Much like a hypeman or a cheerleader, believe us when we say that a second page can act in that capability. If the first page is enough to make your future employer flip the page, ensure the second is worth flipping for.

Most professionals make the mistake of dumping a huge chunk of information on the latter part of the resume. But there must be an underlying purpose behind the things you put there.

As a fresh graduate, you may ask, “I don’t have an illustrious career to deserve such a space. Do I need two pages?” And the answer is still a resounding yes. Employers love a star student. It is not really just about the grades, but how the amount of achievements come together over a period of time.

Having a second page is also especially helpful to soon-to-be professionals that are gunning for a specialized role. Use this portion to detail all the skills you are capable of, the seminars you attended, and the certifications you received. If your first page is the main character, your second page is the best friend. Even if they stand in the background, they are still worth having a look-through.

3. Optimize the length of your resume.

Think of yourself as a brand and your resume is the marketing plan. Ultimately, you still have to decide whether investing in a second page is still worth it. But you must be able to have the story down pat. If you feel like two pages must be the optimal length for you to share about who you are, so be it.

However, if you feel like you are just trying to fill up space, opt for a single page instead. An indicator of “too much space” on your resume is if you fill up only (or less than) halfway through to the second page. However, do not attempt to stuff your resume with filler information that does not contribute anything substantial.

Employers can tell if you are trying to occupy space for the sake of length. If they find out that you are doing this, your resume might end up in the can. Play around with fonts, alignment, and layout to maximize your achievements. It is always all about spotlighting the highlights, and that includes the visuals too.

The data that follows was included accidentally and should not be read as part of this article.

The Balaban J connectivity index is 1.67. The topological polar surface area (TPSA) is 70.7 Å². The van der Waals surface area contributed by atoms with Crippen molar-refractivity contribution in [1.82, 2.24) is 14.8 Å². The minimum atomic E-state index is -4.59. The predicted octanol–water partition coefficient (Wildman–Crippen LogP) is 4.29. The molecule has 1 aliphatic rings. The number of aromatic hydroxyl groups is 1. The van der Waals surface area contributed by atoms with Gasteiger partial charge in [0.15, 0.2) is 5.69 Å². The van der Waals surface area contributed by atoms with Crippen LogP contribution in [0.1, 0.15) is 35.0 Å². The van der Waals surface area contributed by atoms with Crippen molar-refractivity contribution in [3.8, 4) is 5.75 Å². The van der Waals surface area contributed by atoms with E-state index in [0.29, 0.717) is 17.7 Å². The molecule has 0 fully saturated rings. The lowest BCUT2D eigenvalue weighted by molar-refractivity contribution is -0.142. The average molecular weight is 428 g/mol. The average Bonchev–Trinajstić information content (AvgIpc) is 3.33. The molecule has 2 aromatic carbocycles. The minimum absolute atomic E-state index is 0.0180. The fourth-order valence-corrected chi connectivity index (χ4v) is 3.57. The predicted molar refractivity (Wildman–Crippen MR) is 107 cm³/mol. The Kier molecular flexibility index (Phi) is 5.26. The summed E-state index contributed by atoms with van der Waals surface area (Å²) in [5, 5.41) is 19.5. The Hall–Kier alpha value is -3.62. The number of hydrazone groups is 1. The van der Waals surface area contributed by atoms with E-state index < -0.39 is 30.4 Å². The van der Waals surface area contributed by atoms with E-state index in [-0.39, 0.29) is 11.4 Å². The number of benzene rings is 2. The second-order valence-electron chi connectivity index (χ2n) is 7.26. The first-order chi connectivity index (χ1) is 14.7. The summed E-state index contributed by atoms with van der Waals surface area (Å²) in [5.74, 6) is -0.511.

Two is better than one

This old adage exists for a reason. In most cases, the singular always trumps the double, especially if you are trying to keep things snappy and concise. But remember that you are in control of your own destiny. Within that breadth, you are the storyteller of your own life, and in this instance, your career.

Start by listing your achievements down. It helps to have an outline of what you want it to look like. This way, you can also ensure that you do not forget the most important things. Most of all, even the smallest details make a huge difference.

But what is the most important step? Beginning your resume. There is nothing better than seeing your achievements printed on paper. So what are you waiting for? It is time to get cracking! We wish you the best of luck.

It’s time to kickstart your career so #LetsGetToWork! But before anything else, make sure you take a look at our comprehensive Career Tools to ensure you get the help you need.

Update your profile then search jobs on our website or download the JobStreet app on the App Store or Google Play.

Visit our Career Resources Hub for more expert advice on developing a rewarding career.

Sample Resume 1

Sample Resume Format for Fresh Graduates - Two-Page Format 1.1

Sample Resume 2

Sample Resume Format for Fresh Graduates - Two-Page Format 2.1

Sample Resume Format for Fresh Graduates - Two-Page Format 2.2

Sample Resume 3

Sample Resume Format for Fresh Graduates - Two-Page Format 3.2

More from this category: Resumes